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Dan Tyminski On Mixing Electronic Dance And 'Southern Gothic'

Dan Tyminski's latest record, <em>Southern Gothic,</em> is available Oct. 20.
David McClister
Courtesy of artist
Dan Tyminski's latest record, Southern Gothic, is available Oct. 20.

Dan Tyminski might have one of the most recognizable voices in acoustic music. He grew up in southern Vermont, fixated on traditional bluegrass and old country. While his friends were buying Def Leppard and AC/DC records, he was playing banjo.

"I love rock and roll," he says. "I love heavy percussion, big music. But for whatever reason, everything that I did growing up was just tunnel-vision acoustic. When I had a banjo, that was it. I couldn't think about anything else."

He switched to the mandolin when he moved to Virginia to join the traditional bluegrass group Lonesome River Band. Then he was hired to play guitar for Alison Krauss and Union Station. The band's music was a sleek and sophisticated flavor of bluegrass, but Krauss made a point to feature Tyminski's down-home singing.

The music of Krauss and Union Station crossed over to a broad audience. But millions more were introduced to Tyminski when he served as the singing voice of George Clooney's character in the Oscar-nominated Coen Brothers film O Brother, Where Art Thou? —which, Tyminski says, he doesn't mind being known for.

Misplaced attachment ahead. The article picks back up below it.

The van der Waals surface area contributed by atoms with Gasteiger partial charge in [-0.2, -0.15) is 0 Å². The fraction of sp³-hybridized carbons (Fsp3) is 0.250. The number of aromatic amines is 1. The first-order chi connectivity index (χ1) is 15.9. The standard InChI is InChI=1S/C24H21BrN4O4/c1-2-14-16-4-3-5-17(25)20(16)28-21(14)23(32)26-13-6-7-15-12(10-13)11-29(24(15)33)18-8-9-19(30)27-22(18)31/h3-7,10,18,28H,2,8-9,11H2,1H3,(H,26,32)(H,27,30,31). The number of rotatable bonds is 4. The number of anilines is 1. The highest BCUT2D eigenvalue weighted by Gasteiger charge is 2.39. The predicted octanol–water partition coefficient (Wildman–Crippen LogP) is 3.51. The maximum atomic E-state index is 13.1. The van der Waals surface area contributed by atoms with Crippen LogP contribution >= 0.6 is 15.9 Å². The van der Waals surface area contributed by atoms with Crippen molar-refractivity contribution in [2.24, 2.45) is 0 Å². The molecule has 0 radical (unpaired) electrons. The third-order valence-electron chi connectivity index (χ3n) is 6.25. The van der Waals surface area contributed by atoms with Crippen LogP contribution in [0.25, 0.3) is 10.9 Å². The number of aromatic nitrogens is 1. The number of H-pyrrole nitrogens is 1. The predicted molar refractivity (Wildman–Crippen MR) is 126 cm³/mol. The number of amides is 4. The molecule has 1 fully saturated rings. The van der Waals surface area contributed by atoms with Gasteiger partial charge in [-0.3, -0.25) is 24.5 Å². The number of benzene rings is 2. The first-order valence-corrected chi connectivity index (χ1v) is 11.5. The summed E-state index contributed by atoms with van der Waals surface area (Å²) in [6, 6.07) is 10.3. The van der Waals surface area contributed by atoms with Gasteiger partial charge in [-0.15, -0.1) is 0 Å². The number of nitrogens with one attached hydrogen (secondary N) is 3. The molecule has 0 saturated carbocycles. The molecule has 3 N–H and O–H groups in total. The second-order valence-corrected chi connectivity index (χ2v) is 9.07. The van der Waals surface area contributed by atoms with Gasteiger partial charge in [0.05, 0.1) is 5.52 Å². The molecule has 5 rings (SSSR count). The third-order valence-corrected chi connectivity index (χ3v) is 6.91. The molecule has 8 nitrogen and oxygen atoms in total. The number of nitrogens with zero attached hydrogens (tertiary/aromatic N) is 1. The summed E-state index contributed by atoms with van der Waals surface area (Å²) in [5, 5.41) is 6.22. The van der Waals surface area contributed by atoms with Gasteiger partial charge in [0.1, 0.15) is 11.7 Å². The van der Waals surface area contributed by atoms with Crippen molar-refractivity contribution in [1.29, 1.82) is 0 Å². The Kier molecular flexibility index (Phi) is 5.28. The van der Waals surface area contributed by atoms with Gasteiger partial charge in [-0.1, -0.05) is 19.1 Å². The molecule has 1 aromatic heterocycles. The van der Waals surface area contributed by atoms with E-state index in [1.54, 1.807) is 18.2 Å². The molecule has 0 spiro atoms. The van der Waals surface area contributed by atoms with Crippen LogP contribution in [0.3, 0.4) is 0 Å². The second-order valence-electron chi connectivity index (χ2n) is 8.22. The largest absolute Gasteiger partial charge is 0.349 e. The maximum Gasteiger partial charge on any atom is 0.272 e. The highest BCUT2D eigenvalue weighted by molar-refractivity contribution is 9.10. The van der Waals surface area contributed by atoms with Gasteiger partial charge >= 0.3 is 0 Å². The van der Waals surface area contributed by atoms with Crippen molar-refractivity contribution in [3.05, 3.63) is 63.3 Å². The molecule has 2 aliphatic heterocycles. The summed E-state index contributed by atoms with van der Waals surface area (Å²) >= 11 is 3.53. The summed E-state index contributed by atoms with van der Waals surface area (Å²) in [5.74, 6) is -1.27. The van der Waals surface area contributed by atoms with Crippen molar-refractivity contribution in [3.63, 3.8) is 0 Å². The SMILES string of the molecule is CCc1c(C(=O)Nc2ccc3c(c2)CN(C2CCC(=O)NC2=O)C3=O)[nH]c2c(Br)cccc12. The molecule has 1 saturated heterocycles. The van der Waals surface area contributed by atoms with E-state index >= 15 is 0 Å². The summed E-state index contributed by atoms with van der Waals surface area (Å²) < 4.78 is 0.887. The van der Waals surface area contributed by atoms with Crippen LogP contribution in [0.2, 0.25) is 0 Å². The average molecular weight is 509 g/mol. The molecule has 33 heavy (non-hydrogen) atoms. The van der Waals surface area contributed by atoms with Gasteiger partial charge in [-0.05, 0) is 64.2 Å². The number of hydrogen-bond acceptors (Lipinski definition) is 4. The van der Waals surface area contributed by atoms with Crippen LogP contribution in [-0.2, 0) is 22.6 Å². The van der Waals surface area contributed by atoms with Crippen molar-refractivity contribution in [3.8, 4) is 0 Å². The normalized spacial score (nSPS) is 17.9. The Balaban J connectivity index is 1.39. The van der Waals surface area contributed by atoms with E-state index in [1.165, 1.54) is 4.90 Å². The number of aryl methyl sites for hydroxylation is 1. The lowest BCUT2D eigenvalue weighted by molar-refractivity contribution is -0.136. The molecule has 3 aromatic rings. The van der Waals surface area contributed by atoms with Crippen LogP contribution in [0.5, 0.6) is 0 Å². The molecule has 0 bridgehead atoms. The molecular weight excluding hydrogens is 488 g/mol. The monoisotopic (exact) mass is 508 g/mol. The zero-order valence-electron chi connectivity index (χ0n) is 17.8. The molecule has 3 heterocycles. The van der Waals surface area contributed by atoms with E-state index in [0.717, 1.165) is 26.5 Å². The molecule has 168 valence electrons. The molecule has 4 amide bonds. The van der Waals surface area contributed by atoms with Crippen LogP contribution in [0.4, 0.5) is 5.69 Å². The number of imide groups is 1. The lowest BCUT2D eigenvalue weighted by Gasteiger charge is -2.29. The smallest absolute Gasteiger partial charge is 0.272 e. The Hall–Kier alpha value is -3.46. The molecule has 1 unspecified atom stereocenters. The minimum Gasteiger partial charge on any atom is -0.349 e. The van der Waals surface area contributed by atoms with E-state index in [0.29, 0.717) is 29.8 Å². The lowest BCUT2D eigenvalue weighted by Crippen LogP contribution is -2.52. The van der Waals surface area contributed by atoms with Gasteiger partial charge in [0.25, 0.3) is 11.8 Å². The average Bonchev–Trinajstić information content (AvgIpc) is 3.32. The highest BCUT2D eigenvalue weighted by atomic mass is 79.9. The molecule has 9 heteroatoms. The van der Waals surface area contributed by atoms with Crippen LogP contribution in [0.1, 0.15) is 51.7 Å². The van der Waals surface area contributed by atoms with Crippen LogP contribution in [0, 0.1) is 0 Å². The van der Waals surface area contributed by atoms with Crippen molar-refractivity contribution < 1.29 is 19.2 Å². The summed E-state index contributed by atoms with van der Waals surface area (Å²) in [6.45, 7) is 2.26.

"Max Baer forevermore was Jethro Bodine after he played that part on The Beverly Hillbillies," he says, "and I will forevermore in some people's eyes be seen as the Man of Constant Sorrow. I embrace it."

Then, earlier this decade, Tyminski got a glimpse into a different musical world: electronic dance music. His newest record, Southern Gothic, out Oct. 20, orients itself around electro-pop, though it doesn't stray too far from his bluegrass and Americana roots.

"My assistant, I remember, called me and asked if I was interested in doing an EDM song for this guy Avicii. And to be honest, I had to ask what EDM was," he says. "She kinda explained, 'It's electronic dance. It has that oontz, ooontzsound.' My immediate reaction was, 'Let's say thanks but no thanks. That's a little too crazy for what I do.'"

But Tyminski texted his daughter for a second opinion, and she insisted it was too big an opportunity to pass up. Besides, when he actually heard the song, "Hey Brother," it wasn't such a stretch.

The experience opened his mind a bit. His next move was signing a publishing deal and trying to write pop-country hits for other artists. Then, he decided to start keeping songs for himself. Southern Gothic's title track took shape around a programmed beat and a dobro sample that Jesse Frasure, Tyminski's co-writer and producer, found in a royalty-free audio library.

"We kind of had a sample, almost like you would in a hip-hop track, of this dobro lick," Frasure says. "I just thought the sound was cool. and matched up with pretty low-end 808 drums. That kind of grungy hip-hop vibe mixed with his voice was sort of a cool new direction."

As far as marketing that new direction to fans who've known Tyminski for something else, he says he left all that to the business types.

"You know, my tombstone will not read, 'Here lies the man that had the plan.' That's just never been me," Tyminski says. "I don't know that it ever will be me."

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